OBJECTIVE: To investigate further the relationship between dentinal tubular flow and the discharge evoked in intradental nerves. DESIGN: In anaesthetised cats, recordings were made of fluid flow through dentine during the application of hydrostatic pressure stimuli of 5 s duration in the range +500 to -500 mm Hg to exposed dentine and of the nerve impulses evoked by these stimuli. Single unit recordings were obtained from filaments dissected from the inferior alveolar nerve and multi-unit recordings, from the exposed dentine. RESULTS: Of 20 single units tested, 10 (conduction velocities: 2.4-36.2 m s(-1)) responded to negative pressures and four of these, also to positive pressures. None responded to only positive pressures. The pressure thresholds of the units (single and multi-unit preparations) ranged from -100 to -500 and +100 to +500. In terms of flow (measured 1 s after the start of a stimulus) the thresholds ranged from 0.4 to 2.2 nl s(-1) mm(-2) exposed dentine with outward flow, and 0.4-2.1 nl s(-1) mm(-2) with inward flow. The outward flow per tubule at the threshold of the most sensitive units was estimated to be 21 fl s(-1) and the corresponding mean velocity of the contents of the dentinal tubules at their pulpal ends, 27 microm s(-1). Although the thresholds to outward and inward flow were similar, with outward flow the mean discharge rate increased with stimulus intensity; whereas with inward flow few impulses were evoked and the number was little affected by the stimulus intensity. CONCLUSION: The transduction mechanism that generates impulses in hydrodynamic intradental afferents is much more responsive to outward than inward flow through the dentinal tubules, although the thresholds in both directions are similar.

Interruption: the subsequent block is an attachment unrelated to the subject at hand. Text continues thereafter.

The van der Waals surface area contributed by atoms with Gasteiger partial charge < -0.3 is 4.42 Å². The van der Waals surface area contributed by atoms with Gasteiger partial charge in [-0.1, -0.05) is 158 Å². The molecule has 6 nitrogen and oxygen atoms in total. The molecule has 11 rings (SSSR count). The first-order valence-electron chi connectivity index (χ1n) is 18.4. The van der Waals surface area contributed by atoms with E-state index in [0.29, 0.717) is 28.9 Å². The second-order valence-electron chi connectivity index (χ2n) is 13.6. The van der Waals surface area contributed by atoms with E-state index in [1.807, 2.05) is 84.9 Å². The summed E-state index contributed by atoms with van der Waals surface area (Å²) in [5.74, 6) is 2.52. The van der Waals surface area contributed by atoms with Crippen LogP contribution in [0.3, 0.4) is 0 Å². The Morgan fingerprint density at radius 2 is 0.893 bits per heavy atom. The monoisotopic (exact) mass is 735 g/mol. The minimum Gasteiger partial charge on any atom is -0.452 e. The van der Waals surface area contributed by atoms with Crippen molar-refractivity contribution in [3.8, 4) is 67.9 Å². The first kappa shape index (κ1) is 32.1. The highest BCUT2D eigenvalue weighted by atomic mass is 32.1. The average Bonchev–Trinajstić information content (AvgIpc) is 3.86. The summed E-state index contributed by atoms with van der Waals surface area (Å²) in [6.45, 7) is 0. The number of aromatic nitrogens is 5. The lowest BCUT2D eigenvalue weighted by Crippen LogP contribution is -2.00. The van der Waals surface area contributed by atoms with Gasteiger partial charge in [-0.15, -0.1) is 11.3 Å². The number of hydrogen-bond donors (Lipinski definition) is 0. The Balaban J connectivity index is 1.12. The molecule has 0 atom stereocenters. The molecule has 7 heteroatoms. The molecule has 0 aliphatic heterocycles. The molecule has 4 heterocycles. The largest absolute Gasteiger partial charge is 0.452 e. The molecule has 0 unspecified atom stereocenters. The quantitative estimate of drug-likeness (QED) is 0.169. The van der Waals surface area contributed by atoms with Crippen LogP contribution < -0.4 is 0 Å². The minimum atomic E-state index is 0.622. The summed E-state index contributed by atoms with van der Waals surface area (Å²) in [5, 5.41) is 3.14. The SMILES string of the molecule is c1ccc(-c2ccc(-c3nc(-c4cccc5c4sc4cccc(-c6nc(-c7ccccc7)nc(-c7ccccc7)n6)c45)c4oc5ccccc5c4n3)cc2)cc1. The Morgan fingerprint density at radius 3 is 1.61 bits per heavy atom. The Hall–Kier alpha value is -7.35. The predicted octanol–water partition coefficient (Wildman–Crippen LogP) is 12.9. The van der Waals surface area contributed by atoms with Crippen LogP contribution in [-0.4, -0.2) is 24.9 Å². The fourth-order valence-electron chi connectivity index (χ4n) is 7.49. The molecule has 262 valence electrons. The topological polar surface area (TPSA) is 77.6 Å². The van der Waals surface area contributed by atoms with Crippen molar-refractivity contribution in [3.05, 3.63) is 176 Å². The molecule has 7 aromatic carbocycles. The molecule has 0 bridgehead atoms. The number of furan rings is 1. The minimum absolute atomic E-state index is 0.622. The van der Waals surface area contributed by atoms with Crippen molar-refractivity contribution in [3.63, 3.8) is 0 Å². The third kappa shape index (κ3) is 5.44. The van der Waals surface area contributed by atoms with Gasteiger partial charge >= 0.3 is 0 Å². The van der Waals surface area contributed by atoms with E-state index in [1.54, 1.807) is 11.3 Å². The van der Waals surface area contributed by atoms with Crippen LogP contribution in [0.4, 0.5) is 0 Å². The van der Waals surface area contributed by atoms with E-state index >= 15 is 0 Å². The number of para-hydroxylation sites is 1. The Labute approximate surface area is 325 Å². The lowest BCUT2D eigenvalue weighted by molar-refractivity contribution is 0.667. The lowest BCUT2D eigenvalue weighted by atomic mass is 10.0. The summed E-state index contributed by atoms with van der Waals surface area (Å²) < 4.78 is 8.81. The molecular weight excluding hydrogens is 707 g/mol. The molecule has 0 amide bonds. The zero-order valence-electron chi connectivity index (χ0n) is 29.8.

- Pain Tooth-pulp Dentine Dentinal fluid Nerves